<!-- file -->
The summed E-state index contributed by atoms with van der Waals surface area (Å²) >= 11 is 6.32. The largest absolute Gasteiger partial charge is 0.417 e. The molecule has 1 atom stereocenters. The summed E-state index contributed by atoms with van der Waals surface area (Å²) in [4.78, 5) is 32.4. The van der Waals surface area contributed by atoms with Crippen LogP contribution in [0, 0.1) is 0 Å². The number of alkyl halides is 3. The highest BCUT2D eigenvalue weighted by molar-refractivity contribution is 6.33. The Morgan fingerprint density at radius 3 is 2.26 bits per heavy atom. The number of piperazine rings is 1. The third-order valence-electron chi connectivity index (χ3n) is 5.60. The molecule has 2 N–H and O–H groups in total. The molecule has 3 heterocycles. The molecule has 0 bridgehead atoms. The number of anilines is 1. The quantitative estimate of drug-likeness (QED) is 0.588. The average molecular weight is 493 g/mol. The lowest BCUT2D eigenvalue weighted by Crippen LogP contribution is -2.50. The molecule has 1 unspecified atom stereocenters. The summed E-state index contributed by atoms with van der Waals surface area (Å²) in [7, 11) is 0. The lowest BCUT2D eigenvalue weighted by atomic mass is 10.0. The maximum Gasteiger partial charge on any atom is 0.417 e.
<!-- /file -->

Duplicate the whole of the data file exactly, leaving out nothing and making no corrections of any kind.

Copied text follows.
The summed E-state index contributed by atoms with van der Waals surface area (Å²) >= 11 is 6.32. The largest absolute Gasteiger partial charge is 0.417 e. The molecule has 1 atom stereocenters. The summed E-state index contributed by atoms with van der Waals surface area (Å²) in [4.78, 5) is 32.4. The van der Waals surface area contributed by atoms with Crippen LogP contribution in [0, 0.1) is 0 Å². The number of alkyl halides is 3. The highest BCUT2D eigenvalue weighted by molar-refractivity contribution is 6.33. The Morgan fingerprint density at radius 3 is 2.26 bits per heavy atom. The number of piperazine rings is 1. The third-order valence-electron chi connectivity index (χ3n) is 5.60. The molecule has 2 N–H and O–H groups in total. The molecule has 3 heterocycles. The molecule has 0 bridgehead atoms. The number of anilines is 1. The quantitative estimate of drug-likeness (QED) is 0.588. The average molecular weight is 493 g/mol. The lowest BCUT2D eigenvalue weighted by Crippen LogP contribution is -2.50. The molecule has 1 unspecified atom stereocenters. The summed E-state index contributed by atoms with van der Waals surface area (Å²) in [7, 11) is 0. The lowest BCUT2D eigenvalue weighted by atomic mass is 10.0. The maximum Gasteiger partial charge on any atom is 0.417 e.